Have you ever wondered how it is that two not dissimilar businesses can start around the same time, and yet they develop quite differently? They might have started out as 'good'
businesses, but only one goes on to becoming a great business, while the other one either continues to bumble along as a good company, or worse still, eventually becomes one of the many businesses that fail.
Check out this short video on http://www.youtube.com/watch?v=F7D-qTdp76s&feature=youtu.be
Hi, my name is Bill Parr. In addition to running my own successful consulting company, I’ve held senior level positions in a wide range of organisations throughout Australasia and the Pacific Islands across most sectors, and I have served on the Board of a number of global organisations that are based in Switzerland, the United Kingdom and in Asia. I have a history of successful management and leadership of organisations with a total budget of more than US$100 million per annum. I can therefore lay a claim to knowing what I’m talking about and have ‘been there, done that’.
Most SEO companies measure their success by page rankings or increase in traffic to your website. Quite frankly, if you take that sort of information to your bank as part of a loan application, the Manager is more likely than not going to say ‘that’s interesting….so what!’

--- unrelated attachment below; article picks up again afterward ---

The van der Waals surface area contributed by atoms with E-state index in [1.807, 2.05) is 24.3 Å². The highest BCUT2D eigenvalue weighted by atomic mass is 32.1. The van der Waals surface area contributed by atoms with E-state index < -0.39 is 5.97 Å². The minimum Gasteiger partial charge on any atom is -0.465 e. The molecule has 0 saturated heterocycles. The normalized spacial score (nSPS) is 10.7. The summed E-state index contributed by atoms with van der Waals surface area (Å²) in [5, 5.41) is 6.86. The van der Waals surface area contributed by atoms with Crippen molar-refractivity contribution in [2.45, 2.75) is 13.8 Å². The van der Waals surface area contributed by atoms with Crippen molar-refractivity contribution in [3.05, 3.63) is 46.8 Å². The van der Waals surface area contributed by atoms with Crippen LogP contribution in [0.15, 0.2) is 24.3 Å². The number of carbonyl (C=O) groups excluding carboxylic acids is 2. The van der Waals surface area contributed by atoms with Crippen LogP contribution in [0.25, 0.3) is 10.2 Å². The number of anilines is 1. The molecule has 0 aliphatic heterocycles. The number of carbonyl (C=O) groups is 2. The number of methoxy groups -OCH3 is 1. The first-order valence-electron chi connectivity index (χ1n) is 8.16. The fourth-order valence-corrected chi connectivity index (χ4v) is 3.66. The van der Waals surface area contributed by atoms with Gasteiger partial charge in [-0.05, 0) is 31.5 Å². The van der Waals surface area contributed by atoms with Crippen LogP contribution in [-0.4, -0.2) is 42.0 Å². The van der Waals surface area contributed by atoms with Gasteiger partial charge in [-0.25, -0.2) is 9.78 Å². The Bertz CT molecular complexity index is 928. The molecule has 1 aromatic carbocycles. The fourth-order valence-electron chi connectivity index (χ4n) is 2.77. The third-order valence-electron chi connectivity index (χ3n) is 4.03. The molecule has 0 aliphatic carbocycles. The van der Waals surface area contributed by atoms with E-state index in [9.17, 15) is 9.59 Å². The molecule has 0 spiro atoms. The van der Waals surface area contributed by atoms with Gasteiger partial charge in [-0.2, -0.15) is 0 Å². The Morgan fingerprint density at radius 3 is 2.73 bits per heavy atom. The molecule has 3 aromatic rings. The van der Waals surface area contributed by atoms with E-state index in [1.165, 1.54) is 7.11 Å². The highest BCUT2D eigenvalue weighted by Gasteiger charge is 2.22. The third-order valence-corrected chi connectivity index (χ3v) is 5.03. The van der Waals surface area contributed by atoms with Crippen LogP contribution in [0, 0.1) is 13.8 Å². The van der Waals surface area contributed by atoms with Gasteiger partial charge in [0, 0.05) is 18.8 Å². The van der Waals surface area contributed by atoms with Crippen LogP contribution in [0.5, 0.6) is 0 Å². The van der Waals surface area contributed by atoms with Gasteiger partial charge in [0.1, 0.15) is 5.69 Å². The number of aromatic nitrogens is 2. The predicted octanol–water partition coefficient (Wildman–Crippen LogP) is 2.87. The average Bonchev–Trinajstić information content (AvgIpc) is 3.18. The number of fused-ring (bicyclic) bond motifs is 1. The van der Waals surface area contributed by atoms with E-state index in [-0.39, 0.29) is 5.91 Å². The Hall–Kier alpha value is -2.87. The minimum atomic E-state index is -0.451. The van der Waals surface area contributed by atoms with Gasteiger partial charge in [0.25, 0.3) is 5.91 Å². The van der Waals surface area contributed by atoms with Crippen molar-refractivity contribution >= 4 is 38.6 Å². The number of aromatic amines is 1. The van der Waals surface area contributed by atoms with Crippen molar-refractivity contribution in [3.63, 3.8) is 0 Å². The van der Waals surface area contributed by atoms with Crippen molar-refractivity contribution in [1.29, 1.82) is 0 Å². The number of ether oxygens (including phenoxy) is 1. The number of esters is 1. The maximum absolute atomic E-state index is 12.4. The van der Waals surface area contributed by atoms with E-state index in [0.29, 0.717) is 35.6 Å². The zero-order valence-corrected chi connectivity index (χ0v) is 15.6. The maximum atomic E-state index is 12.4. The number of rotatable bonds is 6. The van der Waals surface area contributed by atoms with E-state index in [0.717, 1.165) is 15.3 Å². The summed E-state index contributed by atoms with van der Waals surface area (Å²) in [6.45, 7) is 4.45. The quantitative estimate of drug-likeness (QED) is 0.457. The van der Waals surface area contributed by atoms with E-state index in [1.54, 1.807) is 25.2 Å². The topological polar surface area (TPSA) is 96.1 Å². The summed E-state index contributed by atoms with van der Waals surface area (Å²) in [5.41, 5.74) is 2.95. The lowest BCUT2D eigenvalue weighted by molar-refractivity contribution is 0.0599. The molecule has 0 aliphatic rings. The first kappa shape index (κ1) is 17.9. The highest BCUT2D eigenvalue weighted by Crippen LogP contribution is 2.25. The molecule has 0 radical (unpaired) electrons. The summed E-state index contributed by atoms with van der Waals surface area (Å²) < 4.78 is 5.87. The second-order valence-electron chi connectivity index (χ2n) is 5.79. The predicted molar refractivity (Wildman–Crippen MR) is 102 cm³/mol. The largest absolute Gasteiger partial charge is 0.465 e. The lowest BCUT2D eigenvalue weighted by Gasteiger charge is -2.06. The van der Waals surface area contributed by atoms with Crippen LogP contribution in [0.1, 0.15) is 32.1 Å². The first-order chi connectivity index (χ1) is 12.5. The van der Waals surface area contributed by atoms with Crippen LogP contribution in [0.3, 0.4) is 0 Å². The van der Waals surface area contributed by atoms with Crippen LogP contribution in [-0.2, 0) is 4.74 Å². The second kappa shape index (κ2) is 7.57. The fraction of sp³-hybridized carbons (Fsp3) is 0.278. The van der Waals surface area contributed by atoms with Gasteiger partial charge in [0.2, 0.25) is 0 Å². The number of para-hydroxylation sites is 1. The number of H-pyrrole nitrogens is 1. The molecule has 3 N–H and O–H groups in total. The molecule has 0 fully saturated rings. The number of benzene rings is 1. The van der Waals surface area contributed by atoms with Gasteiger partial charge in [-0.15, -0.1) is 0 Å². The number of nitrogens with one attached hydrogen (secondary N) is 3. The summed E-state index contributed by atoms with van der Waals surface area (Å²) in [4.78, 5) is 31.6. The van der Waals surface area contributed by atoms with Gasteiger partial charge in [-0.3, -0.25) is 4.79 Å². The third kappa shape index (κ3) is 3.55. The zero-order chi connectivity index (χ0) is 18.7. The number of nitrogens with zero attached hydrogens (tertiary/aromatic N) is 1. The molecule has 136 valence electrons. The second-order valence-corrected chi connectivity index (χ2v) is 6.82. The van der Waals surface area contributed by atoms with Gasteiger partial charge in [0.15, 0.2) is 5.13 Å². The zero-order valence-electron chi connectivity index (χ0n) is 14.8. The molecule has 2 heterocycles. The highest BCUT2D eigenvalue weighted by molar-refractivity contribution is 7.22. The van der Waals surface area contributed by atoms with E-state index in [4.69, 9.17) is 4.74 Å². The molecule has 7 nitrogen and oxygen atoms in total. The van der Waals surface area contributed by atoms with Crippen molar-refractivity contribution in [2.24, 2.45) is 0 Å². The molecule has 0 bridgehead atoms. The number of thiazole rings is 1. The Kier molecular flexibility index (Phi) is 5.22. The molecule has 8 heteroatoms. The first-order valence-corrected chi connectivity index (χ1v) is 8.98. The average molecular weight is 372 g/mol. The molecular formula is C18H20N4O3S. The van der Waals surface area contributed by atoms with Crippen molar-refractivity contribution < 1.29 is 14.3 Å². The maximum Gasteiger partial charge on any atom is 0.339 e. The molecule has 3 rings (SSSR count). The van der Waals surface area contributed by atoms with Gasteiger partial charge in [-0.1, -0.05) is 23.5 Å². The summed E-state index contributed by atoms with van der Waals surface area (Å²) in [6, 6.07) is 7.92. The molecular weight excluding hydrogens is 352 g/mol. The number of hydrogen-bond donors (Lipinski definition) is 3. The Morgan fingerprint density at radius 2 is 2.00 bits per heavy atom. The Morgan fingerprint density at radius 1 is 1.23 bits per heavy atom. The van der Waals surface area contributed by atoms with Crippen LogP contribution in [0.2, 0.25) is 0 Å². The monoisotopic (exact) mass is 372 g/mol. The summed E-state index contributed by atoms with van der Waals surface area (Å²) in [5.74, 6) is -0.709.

You see, fundamentally in business, revenue is king and even if your website SEO strategy is generating heaps of new traffic, and improved page rankings, if that is not being converted into cold, hard improvements in your sales revenue, then it really is a matter of ‘so what’.
“One of the main weaknesses of mankind is the average person’s familiarity with the word ‘impossible.’ He knows all the rules that will not work. He knows all the things that cannot be done.”
– Napoleon Hill
Living and working in Indonesia during the early 90's was an eye opener for me. Although I had previously come across poor families 'down the street', I had never previously been confronted with so much poverty until I saw it face to face in South East Asia. I couldn't comprehend how a family could be so destitute and desperate that they would break the legs of one of their children so that he/ she would be able to bring in money for the family by begging on the streets in between cars, pushing themselves along on a skateboard. It was during that time that I had the privilege to be leading a project which was working with poor landless communities in three villages on Lombok, Eastern Indonesia. I came to appreciate the dignity that even poor people hold on to, and to understand that if you give poor people the power to help themselves, they can lift themselves out of poverty.